Forgive me if I'm missing it, but your responses are coming across to me as a bit scattered - tangential quips that are skirting more specific, central questions. As an example, here, I don't disagree that the future can't be predicted. But that hasn't really been a point of contention. This started with SF's complaint of Joe's tendency of not going for a second inning out of a reliever who was dealing, to which you responded:
I expressed genuine interest in seeing the data or link backing that claim, but you all but avoided speaking to it in response - your only reference being:
Again, while I can agree with this as a general principle, there are specifics I think need to be considered relative to individual situations - you touched on this a bit yourself, noting that some guys can face four batters, some six outs, but some not. So if a pitcher is stretched to throw ~30 pitches in a game and made quick work of his first three outs, we need to define what 'extending the outing' really is. Moreover, while we can't speak with certainty regarding what the result involving a pitcher who was, in fact, pulled would have been, we can extract data on actual past performance - like the second inning performances of relievers primarily seen as ~30 pitch guys.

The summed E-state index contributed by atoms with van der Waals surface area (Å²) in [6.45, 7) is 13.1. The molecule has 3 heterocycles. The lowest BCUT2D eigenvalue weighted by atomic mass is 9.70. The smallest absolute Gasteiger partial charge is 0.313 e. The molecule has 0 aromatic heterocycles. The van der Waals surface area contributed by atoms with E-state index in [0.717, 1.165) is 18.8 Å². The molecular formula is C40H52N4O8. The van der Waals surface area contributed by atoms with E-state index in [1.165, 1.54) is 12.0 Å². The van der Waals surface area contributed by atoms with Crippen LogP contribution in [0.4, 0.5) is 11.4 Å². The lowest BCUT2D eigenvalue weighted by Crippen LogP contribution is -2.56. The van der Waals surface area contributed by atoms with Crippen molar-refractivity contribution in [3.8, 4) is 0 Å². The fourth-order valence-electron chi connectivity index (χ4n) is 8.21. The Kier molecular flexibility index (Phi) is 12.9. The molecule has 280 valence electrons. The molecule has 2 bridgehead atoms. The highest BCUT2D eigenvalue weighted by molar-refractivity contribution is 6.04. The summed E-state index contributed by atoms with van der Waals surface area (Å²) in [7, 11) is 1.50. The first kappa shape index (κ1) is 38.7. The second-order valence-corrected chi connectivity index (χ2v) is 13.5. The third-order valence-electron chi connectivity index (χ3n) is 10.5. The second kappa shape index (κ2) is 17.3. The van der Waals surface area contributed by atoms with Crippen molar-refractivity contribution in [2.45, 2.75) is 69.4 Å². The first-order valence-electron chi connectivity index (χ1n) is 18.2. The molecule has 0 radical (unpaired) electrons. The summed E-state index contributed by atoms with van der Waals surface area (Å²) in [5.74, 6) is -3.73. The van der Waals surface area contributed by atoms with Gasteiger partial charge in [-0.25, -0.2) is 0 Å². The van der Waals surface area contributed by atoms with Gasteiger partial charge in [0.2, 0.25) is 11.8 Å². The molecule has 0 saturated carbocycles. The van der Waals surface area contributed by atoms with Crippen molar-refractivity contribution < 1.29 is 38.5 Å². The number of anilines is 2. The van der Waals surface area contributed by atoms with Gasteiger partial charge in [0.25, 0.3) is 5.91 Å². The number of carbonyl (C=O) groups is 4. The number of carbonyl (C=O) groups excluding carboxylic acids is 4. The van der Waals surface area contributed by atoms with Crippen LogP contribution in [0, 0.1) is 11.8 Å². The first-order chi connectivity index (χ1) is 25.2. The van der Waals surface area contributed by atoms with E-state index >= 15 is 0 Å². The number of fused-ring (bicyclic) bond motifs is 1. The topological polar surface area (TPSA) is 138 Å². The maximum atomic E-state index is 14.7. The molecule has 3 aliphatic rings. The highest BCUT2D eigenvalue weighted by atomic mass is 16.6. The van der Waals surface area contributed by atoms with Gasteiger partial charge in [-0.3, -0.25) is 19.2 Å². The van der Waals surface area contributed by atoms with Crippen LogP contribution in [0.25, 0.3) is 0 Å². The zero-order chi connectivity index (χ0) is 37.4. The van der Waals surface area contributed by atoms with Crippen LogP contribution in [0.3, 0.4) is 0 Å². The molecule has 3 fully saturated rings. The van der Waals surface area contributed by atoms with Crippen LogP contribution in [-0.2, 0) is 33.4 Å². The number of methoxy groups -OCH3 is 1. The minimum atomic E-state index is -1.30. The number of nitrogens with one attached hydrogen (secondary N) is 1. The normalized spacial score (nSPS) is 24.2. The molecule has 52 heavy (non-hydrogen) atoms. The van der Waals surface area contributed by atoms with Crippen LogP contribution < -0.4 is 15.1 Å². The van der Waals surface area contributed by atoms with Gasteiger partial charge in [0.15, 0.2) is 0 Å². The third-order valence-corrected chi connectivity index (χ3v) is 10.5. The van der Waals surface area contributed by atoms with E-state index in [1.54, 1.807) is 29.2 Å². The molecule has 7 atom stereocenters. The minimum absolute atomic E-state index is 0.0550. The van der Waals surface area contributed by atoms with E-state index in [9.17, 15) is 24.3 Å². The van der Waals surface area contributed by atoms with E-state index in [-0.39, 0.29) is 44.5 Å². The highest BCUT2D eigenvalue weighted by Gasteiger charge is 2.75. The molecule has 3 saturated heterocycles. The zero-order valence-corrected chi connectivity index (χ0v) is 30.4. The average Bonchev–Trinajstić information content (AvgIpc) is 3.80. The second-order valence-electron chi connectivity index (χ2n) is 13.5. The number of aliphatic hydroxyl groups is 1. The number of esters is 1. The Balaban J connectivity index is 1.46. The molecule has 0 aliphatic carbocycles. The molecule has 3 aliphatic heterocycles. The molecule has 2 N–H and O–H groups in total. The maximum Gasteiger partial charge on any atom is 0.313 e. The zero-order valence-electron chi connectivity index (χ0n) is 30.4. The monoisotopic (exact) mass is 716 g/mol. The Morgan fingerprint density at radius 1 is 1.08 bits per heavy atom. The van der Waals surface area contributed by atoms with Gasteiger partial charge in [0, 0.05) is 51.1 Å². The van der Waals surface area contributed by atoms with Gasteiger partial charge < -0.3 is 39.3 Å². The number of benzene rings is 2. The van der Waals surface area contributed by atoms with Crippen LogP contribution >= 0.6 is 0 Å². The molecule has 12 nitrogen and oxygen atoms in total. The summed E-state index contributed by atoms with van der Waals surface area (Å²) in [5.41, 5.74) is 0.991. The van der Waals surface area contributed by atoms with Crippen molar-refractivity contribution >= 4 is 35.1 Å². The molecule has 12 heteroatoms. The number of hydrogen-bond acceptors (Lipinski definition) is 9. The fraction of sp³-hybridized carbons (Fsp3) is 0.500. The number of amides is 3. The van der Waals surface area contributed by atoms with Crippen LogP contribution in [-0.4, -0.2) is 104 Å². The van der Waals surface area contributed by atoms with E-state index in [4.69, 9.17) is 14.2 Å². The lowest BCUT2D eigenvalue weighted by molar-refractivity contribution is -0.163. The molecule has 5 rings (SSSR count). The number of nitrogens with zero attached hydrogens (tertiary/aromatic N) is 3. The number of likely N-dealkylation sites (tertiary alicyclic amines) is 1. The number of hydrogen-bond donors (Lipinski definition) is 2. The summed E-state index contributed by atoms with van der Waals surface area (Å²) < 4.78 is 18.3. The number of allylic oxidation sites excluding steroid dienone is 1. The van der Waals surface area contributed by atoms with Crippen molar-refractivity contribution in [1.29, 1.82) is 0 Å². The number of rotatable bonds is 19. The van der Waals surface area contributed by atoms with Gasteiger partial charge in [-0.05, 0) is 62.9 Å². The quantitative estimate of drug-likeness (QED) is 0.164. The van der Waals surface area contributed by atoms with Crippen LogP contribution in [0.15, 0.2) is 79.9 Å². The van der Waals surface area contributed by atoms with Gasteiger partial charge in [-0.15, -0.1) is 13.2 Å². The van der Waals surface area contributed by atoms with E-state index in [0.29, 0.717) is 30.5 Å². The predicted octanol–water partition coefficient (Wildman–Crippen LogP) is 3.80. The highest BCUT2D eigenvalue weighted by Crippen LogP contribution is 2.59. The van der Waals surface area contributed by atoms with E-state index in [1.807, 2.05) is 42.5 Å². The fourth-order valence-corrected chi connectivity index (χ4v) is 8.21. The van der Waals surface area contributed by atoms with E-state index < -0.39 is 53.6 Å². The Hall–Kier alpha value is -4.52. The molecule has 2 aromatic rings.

Anyway, the bulk of your second post was dedicated to Joe's tendencies in reliever selection, which, while addressing another topic in the discussion, failed to answer my specific question stemming from your first post:
My question being to whom you looked at as his 'best guys'. Nearly everyone that's set foot in that bullpen this season has cycled through periods of maddening inconsistency, injury, or both - thus, in my mind, lending further support to the idea of sticking with the hot hand in-game, if practical.